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Unlocking the Power of Molecular Crystals: A Possible Solution to Nuclear Waste

Potential Applications Could Lead to a Net-Zero World

By Rashda Khan 713-743-7587

In a world increasingly concerned about the environmental and geopolitical implications of fossil fuel usage, nuclear energy has resurfaced as a subject of great interest. Its ability to generate electricity at scale without greenhouse gas emissions holds promise as a sustainable clean energy source that could bridge society’s transition away from fossil fuels to a net-zero future. However, nuclear power generation does produce radioactive waste. The safe management of nuclear waste remains a crucial challenge that must be addressed to gain public confidence in this transformative power solution.

Nuclear power plant with electrical wires

Now, a team of University of Houston researchers has come up with an innovative solution for nuclear waste management: molecular crystals based on cyclotetrabenzil hydrazones. These crystals, which are based on a groundbreaking discovery made by the team in 2015, are capable of capturing iodine — one of the most common radioactive fission products — in aqueous and organic solutions, and on the interface between the two.

“This last point is particularly salient because iodine capture on interfaces could prevent the iodine from reaching and damaging the specialized paint coatings used in nuclear reactors and waste containment vessels,” said Ognjen Miljanic, professor of chemistry and corresponding author of the paper detailing the breakthrough in Cell Reports Physical Science. This work was funded by the National Science Foundation.

These crystals exhibit an astonishing iodine uptake capacity, rivaling that of porous metal-organic frameworks (MOFs) and covalent organic frameworks (COFs), which were previously deemed the pinnacle of iodine capture materials.

Alexandra Robles, the first author of the study and a former doctoral student who based her dissertation on this research, was working with the crystals in Miljanic’s lab when she made the discovery. Her interest in finding a solution for nuclear waste led Robles to investigate using crystals to capture iodine.

“She ended up capturing iodine on the interface between the organic and water layers, which is an understudied phenomenon,” said Miljanic, who added that this exceptional feature provides a crucial advantage. “When the material is deposited between the organic and aqueous layer, it essentially stops the transfer of iodine from one layer to another.”

Not only does this process preserve integrity of reactor coatings and enhance containment, but the captured iodine could also then be moved from one area to another. “The idea here is that you capture it at a place where it's difficult to manage, and then you release it at a place where it's easy to manage,” Miljanic said.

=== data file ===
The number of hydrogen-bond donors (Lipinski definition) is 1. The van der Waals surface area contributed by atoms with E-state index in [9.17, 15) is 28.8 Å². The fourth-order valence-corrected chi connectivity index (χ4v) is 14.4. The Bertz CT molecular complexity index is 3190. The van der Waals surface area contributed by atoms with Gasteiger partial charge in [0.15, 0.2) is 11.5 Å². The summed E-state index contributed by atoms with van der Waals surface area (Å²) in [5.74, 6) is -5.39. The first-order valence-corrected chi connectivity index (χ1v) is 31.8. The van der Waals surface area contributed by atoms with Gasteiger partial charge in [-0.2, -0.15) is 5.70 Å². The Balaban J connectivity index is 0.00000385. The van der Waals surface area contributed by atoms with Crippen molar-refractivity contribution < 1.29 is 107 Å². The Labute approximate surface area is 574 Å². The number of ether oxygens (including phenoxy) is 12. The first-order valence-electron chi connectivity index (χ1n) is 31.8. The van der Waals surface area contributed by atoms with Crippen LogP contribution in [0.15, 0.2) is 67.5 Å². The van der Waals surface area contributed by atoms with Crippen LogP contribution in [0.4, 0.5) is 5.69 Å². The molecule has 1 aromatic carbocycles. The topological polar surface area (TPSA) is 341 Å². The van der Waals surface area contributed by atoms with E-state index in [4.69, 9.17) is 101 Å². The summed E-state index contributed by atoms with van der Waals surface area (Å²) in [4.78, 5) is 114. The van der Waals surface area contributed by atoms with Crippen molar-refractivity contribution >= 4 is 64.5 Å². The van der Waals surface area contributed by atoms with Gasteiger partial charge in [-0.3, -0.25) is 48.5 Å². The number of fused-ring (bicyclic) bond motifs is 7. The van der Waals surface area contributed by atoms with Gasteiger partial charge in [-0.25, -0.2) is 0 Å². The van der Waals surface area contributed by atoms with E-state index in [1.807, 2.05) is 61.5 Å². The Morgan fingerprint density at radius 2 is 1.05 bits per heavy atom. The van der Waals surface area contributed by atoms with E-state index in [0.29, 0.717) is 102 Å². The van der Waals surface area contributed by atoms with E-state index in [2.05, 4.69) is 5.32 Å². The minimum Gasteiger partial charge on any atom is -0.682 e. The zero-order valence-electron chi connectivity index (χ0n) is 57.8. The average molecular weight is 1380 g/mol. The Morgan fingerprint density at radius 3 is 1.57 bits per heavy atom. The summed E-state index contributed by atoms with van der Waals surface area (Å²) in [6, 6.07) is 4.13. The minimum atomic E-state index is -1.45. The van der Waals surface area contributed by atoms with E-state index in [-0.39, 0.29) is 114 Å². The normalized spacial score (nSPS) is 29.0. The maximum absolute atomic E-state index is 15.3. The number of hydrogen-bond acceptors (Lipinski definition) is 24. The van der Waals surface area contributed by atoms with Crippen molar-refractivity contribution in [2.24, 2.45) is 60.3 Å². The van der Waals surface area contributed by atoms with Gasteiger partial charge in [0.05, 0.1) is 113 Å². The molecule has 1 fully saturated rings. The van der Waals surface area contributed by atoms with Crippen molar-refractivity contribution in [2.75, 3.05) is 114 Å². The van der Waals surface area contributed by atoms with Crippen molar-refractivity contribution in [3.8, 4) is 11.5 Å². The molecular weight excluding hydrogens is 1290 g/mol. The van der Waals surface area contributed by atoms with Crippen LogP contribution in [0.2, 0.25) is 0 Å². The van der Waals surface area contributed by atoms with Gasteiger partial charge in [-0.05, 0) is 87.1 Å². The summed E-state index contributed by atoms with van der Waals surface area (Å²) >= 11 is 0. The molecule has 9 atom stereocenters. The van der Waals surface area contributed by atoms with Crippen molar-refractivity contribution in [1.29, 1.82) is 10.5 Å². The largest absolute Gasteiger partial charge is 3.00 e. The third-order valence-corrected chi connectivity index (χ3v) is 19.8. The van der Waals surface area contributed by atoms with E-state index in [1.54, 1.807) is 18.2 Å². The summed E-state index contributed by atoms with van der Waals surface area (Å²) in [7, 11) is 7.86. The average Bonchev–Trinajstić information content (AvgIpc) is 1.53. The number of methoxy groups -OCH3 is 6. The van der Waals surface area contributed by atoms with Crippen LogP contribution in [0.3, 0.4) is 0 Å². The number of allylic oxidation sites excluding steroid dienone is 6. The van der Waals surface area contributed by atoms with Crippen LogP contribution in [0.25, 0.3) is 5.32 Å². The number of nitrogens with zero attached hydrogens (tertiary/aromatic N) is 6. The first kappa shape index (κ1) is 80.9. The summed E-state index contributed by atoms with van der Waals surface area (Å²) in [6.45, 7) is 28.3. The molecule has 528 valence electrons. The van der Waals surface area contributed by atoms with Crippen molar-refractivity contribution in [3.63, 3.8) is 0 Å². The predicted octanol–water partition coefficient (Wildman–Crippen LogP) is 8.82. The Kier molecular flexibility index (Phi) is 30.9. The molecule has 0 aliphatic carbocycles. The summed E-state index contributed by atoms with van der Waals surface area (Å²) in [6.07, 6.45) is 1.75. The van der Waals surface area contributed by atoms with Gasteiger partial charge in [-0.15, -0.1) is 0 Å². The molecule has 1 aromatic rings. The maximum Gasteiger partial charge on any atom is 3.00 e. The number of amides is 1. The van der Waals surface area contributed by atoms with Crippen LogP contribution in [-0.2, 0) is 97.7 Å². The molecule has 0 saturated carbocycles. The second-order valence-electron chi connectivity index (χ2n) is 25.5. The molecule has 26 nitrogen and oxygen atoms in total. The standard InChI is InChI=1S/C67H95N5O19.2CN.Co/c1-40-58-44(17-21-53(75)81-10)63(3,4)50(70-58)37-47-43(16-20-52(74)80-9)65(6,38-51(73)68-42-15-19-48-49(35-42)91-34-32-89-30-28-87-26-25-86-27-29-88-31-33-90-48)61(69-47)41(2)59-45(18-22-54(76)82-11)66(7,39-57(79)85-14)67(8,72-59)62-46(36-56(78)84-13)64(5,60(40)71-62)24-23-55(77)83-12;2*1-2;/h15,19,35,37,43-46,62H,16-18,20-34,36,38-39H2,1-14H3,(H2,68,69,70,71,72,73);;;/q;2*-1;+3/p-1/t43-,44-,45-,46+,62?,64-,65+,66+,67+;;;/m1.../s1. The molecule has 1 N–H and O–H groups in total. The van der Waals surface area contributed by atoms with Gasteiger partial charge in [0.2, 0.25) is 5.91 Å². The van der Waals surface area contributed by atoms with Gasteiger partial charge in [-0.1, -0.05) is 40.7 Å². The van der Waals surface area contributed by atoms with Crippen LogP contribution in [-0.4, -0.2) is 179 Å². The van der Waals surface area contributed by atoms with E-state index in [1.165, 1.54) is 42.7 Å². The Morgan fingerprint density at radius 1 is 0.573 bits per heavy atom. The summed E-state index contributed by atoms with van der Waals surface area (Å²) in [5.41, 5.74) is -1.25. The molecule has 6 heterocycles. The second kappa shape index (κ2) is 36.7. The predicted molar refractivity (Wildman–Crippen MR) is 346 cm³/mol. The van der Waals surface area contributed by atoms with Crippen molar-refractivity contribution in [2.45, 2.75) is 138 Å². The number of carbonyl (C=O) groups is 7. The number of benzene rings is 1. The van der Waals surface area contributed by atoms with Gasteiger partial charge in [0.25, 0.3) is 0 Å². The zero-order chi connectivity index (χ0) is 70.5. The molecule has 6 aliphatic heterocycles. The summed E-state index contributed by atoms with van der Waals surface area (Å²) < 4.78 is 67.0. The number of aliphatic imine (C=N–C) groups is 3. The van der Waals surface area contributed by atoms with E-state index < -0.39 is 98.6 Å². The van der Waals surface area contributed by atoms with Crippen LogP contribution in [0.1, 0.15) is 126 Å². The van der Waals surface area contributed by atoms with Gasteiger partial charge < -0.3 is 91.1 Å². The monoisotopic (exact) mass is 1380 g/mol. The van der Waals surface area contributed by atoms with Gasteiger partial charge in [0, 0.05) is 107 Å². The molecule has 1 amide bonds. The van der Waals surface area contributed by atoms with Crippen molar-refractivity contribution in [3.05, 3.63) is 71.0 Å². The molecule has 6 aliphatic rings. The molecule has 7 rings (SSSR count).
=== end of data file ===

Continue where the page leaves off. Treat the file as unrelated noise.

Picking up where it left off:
The other benefit of this catch-and-release technology is that the crystals can be reused. “If the pollutant just sticks to the regent, the whole thing has to be thrown away,” he said. “And that increases waste and economic loss.”

Of course, all of these great potentials still need to be tested in practical applications, which has Miljanic thinking of the next steps.

Molecules, Crystals and Octopi, Oh My!

The crystals, which are so tiny that they look like a powder, change from their burnt umber color to a dark purple after capturing the iodine.

Miljanic’s team creates these tiny organic molecules containing only carbon, hydrogen and oxygen atoms using commercially available chemicals.

Each crystal is a ring-shaped structure with eight linear piece emanating from it, which has led the research team to nickname it “The Octopus.”

“They are quite easy to make and can be produced at a large scale from relatively inexpensive materials without any special protective atmosphere,” said Miljanic.

He estimated that he can currently produce these crystals at the cost of about $1 per gram in an academic lab. In an industrial setting, Miljanic believes the cost would drop significantly.

These hungry little crystals are very versatile and can capture more than iodine. Miljanic and his team have used some of them to capture carbon dioxide, which would be another great step toward a cleaner, more sustainable world. In addition, “The Octopus” molecules are closely related to those found in materials used to make lithium-ion batteries, which opens the door to other energy opportunities.

“This is a type of simple molecule that can do all sorts of different things depending on how we integrate it with the rest of any given system,” Miljanic said. “So, we’re pursuing all those applications as well.”

He is excited by the multitude of potential offered by the crystals and looking forward to exploring practical applications. His next goal is to find a partner who will help the scientists explore different commercial aspects.

Until then, the researchers are planning to further explore the kinetics and behaviors of the crystal structures to make them even better.

A graphic showing molecular structure of crystal
A graphic representation of the molecular structure of the crystals.
Ognjen Miljanic, professor of chemistry at the University of Houston.
Ognjen Miljanic, professor of chemistry at the University of Houston, leads the research team working with these crystals.

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